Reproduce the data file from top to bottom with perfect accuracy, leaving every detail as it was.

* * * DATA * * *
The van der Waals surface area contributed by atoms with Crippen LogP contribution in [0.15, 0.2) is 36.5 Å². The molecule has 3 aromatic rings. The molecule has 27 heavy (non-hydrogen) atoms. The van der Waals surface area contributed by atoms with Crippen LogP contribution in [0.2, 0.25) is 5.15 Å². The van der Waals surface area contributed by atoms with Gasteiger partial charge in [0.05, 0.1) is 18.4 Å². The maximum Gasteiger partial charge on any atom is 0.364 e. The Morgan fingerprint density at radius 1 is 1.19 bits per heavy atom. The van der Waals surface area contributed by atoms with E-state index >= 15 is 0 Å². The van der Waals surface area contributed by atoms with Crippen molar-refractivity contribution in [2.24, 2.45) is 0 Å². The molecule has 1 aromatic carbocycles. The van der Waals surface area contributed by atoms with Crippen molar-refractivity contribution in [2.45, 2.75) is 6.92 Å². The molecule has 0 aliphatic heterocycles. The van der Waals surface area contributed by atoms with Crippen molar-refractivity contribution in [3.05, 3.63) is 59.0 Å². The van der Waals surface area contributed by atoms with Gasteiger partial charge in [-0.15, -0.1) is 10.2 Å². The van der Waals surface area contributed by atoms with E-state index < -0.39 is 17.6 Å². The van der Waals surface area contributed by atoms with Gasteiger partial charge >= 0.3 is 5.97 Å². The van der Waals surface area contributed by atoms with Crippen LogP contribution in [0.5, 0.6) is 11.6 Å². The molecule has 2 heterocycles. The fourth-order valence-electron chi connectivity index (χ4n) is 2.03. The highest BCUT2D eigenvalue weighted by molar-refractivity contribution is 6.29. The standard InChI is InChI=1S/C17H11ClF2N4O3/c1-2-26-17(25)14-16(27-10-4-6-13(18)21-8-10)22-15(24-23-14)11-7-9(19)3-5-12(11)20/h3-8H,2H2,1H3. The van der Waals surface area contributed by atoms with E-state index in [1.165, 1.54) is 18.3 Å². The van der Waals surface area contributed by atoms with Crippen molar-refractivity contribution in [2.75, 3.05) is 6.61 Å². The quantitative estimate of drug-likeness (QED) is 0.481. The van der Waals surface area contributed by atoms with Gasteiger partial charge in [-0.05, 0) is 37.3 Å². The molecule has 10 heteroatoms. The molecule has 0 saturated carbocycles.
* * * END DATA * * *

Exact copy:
The van der Waals surface area contributed by atoms with Crippen LogP contribution in [0.15, 0.2) is 36.5 Å². The molecule has 3 aromatic rings. The molecule has 27 heavy (non-hydrogen) atoms. The van der Waals surface area contributed by atoms with Crippen LogP contribution in [0.2, 0.25) is 5.15 Å². The van der Waals surface area contributed by atoms with Gasteiger partial charge in [0.05, 0.1) is 18.4 Å². The maximum Gasteiger partial charge on any atom is 0.364 e. The Morgan fingerprint density at radius 1 is 1.19 bits per heavy atom. The van der Waals surface area contributed by atoms with E-state index >= 15 is 0 Å². The van der Waals surface area contributed by atoms with Crippen molar-refractivity contribution in [2.24, 2.45) is 0 Å². The molecule has 1 aromatic carbocycles. The van der Waals surface area contributed by atoms with Crippen molar-refractivity contribution in [2.45, 2.75) is 6.92 Å². The molecule has 0 aliphatic heterocycles. The van der Waals surface area contributed by atoms with Crippen molar-refractivity contribution in [3.05, 3.63) is 59.0 Å². The van der Waals surface area contributed by atoms with Gasteiger partial charge in [-0.15, -0.1) is 10.2 Å². The van der Waals surface area contributed by atoms with E-state index < -0.39 is 17.6 Å². The van der Waals surface area contributed by atoms with Gasteiger partial charge >= 0.3 is 5.97 Å². The van der Waals surface area contributed by atoms with Crippen LogP contribution in [0.5, 0.6) is 11.6 Å². The molecule has 2 heterocycles. The fourth-order valence-electron chi connectivity index (χ4n) is 2.03. The highest BCUT2D eigenvalue weighted by molar-refractivity contribution is 6.29. The standard InChI is InChI=1S/C17H11ClF2N4O3/c1-2-26-17(25)14-16(27-10-4-6-13(18)21-8-10)22-15(24-23-14)11-7-9(19)3-5-12(11)20/h3-8H,2H2,1H3. The van der Waals surface area contributed by atoms with E-state index in [1.165, 1.54) is 18.3 Å². The van der Waals surface area contributed by atoms with Crippen molar-refractivity contribution in [2.75, 3.05) is 6.61 Å². The quantitative estimate of drug-likeness (QED) is 0.481. The van der Waals surface area contributed by atoms with Gasteiger partial charge in [-0.05, 0) is 37.3 Å². The molecule has 10 heteroatoms. The molecule has 0 saturated carbocycles.